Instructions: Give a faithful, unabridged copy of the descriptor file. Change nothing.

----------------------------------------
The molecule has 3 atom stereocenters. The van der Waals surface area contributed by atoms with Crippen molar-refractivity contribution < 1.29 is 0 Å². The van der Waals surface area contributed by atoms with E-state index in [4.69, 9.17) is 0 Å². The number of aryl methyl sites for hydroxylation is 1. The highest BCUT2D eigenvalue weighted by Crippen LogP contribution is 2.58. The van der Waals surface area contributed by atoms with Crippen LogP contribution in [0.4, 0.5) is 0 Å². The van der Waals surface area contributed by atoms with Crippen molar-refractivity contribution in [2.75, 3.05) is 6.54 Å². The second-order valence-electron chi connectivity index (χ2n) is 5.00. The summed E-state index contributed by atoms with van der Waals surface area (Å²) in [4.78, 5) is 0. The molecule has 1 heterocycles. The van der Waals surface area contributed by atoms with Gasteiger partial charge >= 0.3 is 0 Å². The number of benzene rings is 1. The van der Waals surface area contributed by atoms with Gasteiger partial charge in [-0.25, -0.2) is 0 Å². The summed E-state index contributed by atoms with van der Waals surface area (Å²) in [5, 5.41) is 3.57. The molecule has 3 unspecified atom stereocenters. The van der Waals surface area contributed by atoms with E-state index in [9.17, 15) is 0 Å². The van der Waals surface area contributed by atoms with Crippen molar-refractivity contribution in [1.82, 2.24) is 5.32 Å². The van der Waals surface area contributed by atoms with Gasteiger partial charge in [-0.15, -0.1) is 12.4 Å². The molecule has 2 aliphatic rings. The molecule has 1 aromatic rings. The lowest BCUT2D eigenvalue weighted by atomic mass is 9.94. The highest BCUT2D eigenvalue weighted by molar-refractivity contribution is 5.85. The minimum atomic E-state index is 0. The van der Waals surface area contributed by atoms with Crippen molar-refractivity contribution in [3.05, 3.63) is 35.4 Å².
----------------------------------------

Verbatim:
The molecule has 3 atom stereocenters. The van der Waals surface area contributed by atoms with Crippen molar-refractivity contribution < 1.29 is 0 Å². The van der Waals surface area contributed by atoms with E-state index in [4.69, 9.17) is 0 Å². The number of aryl methyl sites for hydroxylation is 1. The highest BCUT2D eigenvalue weighted by Crippen LogP contribution is 2.58. The van der Waals surface area contributed by atoms with Crippen LogP contribution in [0.4, 0.5) is 0 Å². The van der Waals surface area contributed by atoms with Crippen molar-refractivity contribution in [2.75, 3.05) is 6.54 Å². The second-order valence-electron chi connectivity index (χ2n) is 5.00. The summed E-state index contributed by atoms with van der Waals surface area (Å²) in [4.78, 5) is 0. The molecule has 1 heterocycles. The van der Waals surface area contributed by atoms with Gasteiger partial charge >= 0.3 is 0 Å². The number of benzene rings is 1. The van der Waals surface area contributed by atoms with Gasteiger partial charge in [-0.25, -0.2) is 0 Å². The summed E-state index contributed by atoms with van der Waals surface area (Å²) in [5, 5.41) is 3.57. The molecule has 3 unspecified atom stereocenters. The van der Waals surface area contributed by atoms with E-state index in [9.17, 15) is 0 Å². The van der Waals surface area contributed by atoms with Crippen molar-refractivity contribution in [1.82, 2.24) is 5.32 Å². The van der Waals surface area contributed by atoms with Gasteiger partial charge in [-0.15, -0.1) is 12.4 Å². The molecule has 2 aliphatic rings. The molecule has 1 aromatic rings. The lowest BCUT2D eigenvalue weighted by atomic mass is 9.94. The highest BCUT2D eigenvalue weighted by molar-refractivity contribution is 5.85. The minimum atomic E-state index is 0. The van der Waals surface area contributed by atoms with Crippen molar-refractivity contribution in [3.05, 3.63) is 35.4 Å².